Posting once a day vs posting several times a day
When I first started with social media for business, I was completely lost in relation to how often I should be posting. I didn’t want to annoy people but I didn’t want them to forget about me either. Again, I sorted through a range of articles on how often I should be posting and I got a range of different suggestions. And so I decided to try things out whilst remaining cautious not to irritate my audience. For the first few months I was posting a few times a week. I would release one post on Monday, one on Wednesday and another one on Friday or so. I would post the messages always at 8 am and I didn’t think it made a difference at what time I was doing that anyway. I just assumed that since people followed my profiles on social media, they would see my messages at some point in their news feed. What I didn’t realise, though, was that my average follower would also follow a couple hundred other channels on social media, and all of those profiles were posting a few times every day. This meant that my three messages per week were usually getting snowed under all the other messages from channels posting more frequently and, very often, would not even reach my followers. And then I talked to a friend of mine who runs a social media consultancy and who introduced me to the whole concept of ‘peak times’ during which people were usually checking their social media accounts during the day. The idea was to identify my own daily peak times based on the insight statistics from my Facebook account and to post every day at those times to maximise the chances of my audience actually seeing my posts. Obviously, I don't have the time to send posts on social media several times a day, every day. But this is where scheduling tools like Hootsuite come in handy. I will be writing more about how to use Hootsuite for business soon, so if you’re interested in finding out how I use them to manage social media in only 2 hours per week, sign up to the newsletter below and stay tuned!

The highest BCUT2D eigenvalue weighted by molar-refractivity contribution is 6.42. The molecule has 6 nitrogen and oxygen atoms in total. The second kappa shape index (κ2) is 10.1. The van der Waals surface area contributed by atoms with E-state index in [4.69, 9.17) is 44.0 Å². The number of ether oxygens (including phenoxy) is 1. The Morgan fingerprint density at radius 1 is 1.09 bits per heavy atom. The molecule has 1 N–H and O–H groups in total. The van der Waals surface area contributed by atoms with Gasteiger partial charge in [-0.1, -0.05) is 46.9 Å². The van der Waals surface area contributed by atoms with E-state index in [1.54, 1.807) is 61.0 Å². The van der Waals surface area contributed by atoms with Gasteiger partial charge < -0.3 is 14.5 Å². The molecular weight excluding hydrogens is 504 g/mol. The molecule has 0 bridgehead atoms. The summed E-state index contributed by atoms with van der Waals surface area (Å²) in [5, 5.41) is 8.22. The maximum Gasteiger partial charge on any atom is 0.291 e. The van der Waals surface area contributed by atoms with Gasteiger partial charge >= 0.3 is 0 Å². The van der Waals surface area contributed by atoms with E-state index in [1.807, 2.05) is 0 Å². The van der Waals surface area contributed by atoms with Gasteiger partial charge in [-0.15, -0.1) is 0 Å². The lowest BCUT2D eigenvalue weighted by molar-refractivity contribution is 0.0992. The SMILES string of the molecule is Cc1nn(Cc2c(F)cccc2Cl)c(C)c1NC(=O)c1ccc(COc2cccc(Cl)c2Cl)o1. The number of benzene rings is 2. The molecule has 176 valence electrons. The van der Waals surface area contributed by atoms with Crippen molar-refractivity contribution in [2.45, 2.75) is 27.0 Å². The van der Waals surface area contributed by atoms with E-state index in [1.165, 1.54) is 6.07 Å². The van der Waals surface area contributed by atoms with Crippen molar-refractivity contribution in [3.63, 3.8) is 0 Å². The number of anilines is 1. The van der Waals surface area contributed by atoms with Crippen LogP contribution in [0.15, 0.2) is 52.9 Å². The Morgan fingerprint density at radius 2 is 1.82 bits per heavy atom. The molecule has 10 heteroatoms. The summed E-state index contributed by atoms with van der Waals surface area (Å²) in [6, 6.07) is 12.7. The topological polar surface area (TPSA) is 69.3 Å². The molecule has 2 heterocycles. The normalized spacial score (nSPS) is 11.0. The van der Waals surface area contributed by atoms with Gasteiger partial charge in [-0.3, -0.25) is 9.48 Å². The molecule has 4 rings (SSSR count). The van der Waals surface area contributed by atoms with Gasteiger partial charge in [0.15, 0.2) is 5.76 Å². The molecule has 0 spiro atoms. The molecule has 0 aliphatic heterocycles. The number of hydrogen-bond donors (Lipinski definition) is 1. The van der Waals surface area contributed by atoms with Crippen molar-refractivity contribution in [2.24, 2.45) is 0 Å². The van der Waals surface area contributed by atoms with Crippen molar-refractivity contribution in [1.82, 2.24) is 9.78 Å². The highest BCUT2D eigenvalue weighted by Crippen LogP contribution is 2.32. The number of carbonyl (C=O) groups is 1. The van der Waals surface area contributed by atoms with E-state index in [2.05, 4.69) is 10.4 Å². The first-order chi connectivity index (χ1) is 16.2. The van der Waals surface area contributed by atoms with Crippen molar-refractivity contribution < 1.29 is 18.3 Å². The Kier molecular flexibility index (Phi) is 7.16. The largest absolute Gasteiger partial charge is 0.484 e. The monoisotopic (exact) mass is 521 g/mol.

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Monitoring the popularity of your posts